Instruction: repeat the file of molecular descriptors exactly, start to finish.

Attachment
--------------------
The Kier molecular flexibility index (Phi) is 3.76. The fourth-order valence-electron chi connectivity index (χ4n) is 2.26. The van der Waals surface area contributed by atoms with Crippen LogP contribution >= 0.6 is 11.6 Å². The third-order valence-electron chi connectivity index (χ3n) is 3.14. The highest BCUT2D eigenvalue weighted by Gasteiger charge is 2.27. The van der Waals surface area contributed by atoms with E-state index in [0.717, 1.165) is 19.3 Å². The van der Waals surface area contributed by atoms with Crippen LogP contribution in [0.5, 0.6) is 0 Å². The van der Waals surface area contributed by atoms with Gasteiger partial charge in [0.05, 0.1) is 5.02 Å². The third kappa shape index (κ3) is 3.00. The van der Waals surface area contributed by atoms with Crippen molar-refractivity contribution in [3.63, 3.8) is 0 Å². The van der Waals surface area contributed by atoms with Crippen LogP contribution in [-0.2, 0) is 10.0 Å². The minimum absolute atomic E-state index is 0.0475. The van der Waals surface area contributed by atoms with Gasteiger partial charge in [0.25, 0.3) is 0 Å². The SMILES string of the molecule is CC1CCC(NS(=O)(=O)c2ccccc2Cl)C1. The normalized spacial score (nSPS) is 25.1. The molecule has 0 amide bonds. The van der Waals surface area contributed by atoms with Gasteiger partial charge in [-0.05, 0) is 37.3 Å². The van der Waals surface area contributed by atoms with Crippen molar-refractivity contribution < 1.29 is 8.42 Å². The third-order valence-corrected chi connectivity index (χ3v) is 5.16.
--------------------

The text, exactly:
The Kier molecular flexibility index (Phi) is 3.76. The fourth-order valence-electron chi connectivity index (χ4n) is 2.26. The van der Waals surface area contributed by atoms with Crippen LogP contribution >= 0.6 is 11.6 Å². The third-order valence-electron chi connectivity index (χ3n) is 3.14. The highest BCUT2D eigenvalue weighted by Gasteiger charge is 2.27. The van der Waals surface area contributed by atoms with E-state index in [0.717, 1.165) is 19.3 Å². The van der Waals surface area contributed by atoms with Crippen LogP contribution in [0.5, 0.6) is 0 Å². The van der Waals surface area contributed by atoms with Gasteiger partial charge in [0.05, 0.1) is 5.02 Å². The third kappa shape index (κ3) is 3.00. The van der Waals surface area contributed by atoms with Crippen molar-refractivity contribution in [3.63, 3.8) is 0 Å². The van der Waals surface area contributed by atoms with Crippen LogP contribution in [-0.2, 0) is 10.0 Å². The minimum absolute atomic E-state index is 0.0475. The van der Waals surface area contributed by atoms with Gasteiger partial charge in [0.25, 0.3) is 0 Å². The SMILES string of the molecule is CC1CCC(NS(=O)(=O)c2ccccc2Cl)C1. The normalized spacial score (nSPS) is 25.1. The molecule has 0 amide bonds. The van der Waals surface area contributed by atoms with Gasteiger partial charge in [-0.05, 0) is 37.3 Å². The van der Waals surface area contributed by atoms with Crippen molar-refractivity contribution < 1.29 is 8.42 Å². The third-order valence-corrected chi connectivity index (χ3v) is 5.16.